It couldn't get any worse, could it? Well, yes, it could: in the 90s we got the Republican Party of Newt Gingrich and Grover Norquist, and they made Reagan look like the jolly old man he's since been mythologized as. Taxes? They wanted a blood oath against ever raising them for any reason whatsoever. Gingrich gleefully led an assault on a Democratic Speaker of the House that destroyed his career, something no previous leader of either party had ever tried to do. The GOP flatly refused to negotiate on healthcare reform, they shut down the government in 1995, and then did their best to impeach Bill Clinton over a blow job. This was a take-no-prisoners party like we'd never seen.

But the Newt Gingrich of 1995 was, as Clinton said, still somebody you could deal with. He may have been right wing, but he cared about policy and he cared about getting things done. Today even that's gone. Obama got virtually zero support for a stimulus bill designed to help get us out of the worst recession since World War II, he got no support for rescuing GM and Chrysler, he got no support for healthcare reform, and he got no support for financial reform even after a decade in which big banks were so far out of control they nearly wrecked the entire global economy. He's been attacked from Day 1 as non-American, non-Christian, and non-patriotic. The filibuster became not just a tool of intense opposition to big legislation, but an everyday tool of obstruction. Tea partiers and Glenn Beck accused him of being a socialist for sure, maybe a Muslim too, and quite possibly a fifth columnist as well. Rush Limbaugh mocks his wife and prominent GOP leaders make jokes about whether he was born in Kenya. A government shutdown isn't just something that might happen if Obama and Congress can't find a workable compromise on the budget, it's actively viewed as a positive goal. And, as Brownstein says, governors are no longer on the sidelines, sometimes working with the president and sometimes not depending on what's best for their state. They're fully enrolled in the war against Obama.

I don't know how this turns out. A parliamentary system of government can operate this way, but not a presidential system. Somewhere, somehow, this wave has to crest and then break. But when? And how?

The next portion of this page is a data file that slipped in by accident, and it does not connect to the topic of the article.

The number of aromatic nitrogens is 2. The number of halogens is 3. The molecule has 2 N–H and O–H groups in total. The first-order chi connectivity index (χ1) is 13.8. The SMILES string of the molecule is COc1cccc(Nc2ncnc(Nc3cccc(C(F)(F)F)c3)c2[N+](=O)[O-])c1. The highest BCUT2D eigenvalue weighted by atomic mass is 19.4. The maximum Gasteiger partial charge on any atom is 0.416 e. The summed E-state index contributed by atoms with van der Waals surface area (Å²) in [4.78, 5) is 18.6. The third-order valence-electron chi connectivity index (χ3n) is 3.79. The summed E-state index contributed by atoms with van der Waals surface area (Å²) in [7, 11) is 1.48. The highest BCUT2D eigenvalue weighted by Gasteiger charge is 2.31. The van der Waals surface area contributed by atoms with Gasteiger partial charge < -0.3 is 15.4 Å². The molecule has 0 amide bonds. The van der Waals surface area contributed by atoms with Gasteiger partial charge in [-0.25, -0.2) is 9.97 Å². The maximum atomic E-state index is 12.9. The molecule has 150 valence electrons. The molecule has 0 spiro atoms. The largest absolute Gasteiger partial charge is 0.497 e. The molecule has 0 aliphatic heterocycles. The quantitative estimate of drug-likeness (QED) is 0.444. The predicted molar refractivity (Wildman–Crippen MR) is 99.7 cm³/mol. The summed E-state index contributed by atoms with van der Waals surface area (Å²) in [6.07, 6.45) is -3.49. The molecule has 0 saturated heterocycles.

Gov. Scott Walker's Flip-Flops on Late-Night Votes

| Fri Feb. 25, 2011 11:33 AM EST
Wisconsin Republican Governor Scott Walker. Andy Kroll.

It took a sneak attack in the early morning hours on Friday for Republicans in the Wisconsin Assembly to pass Gov. Scott Walker's controversial budget bill, the one that would eliminate collective bargaining rights for most public-sector unions. Assembly Democrats savaged their counterparts for ramming the bill through at just past 1 a.m., screaming "shame!" and branding them "cowards." But if anyone asks Walker about the GOP's late-night tactic, he'll find himself in a tough spot: he's blatantly flip-flopped on the issue throughout his career.

On the campaign trail in 2010, Walker, then a gubernatorial candidate, disavowed late-night votes by Wisconsin lawmakers. At the time, the Assembly was pulling all-nighters in order to finish its two-year legislative session, a common occurrence that's angered government watchdogs who don't approve of state business conducted when most people are asleep. In April 2010, Walker pledged to outlaw any votes in the legislature after 10 p.m. and before 9 a.m. "I have two teenagers and I tell them that nothing good happens after midnight. That’s even more true in politics," he said in a statement. "The people of Wisconsin deserve to know what their elected leaders are voting on."

A decade or so earlier, however, Walker took the exact opposite position. As an Assembly member representing Wauwatosa, a suburb of Milwaukee, Walker voted to eliminate an 8 p.m. legislative cutoff for the Assembly's 1997 session, the Associated Press reported. He also opposed an amendment offered by Democrats to reinstate the 8 p.m. cutoff.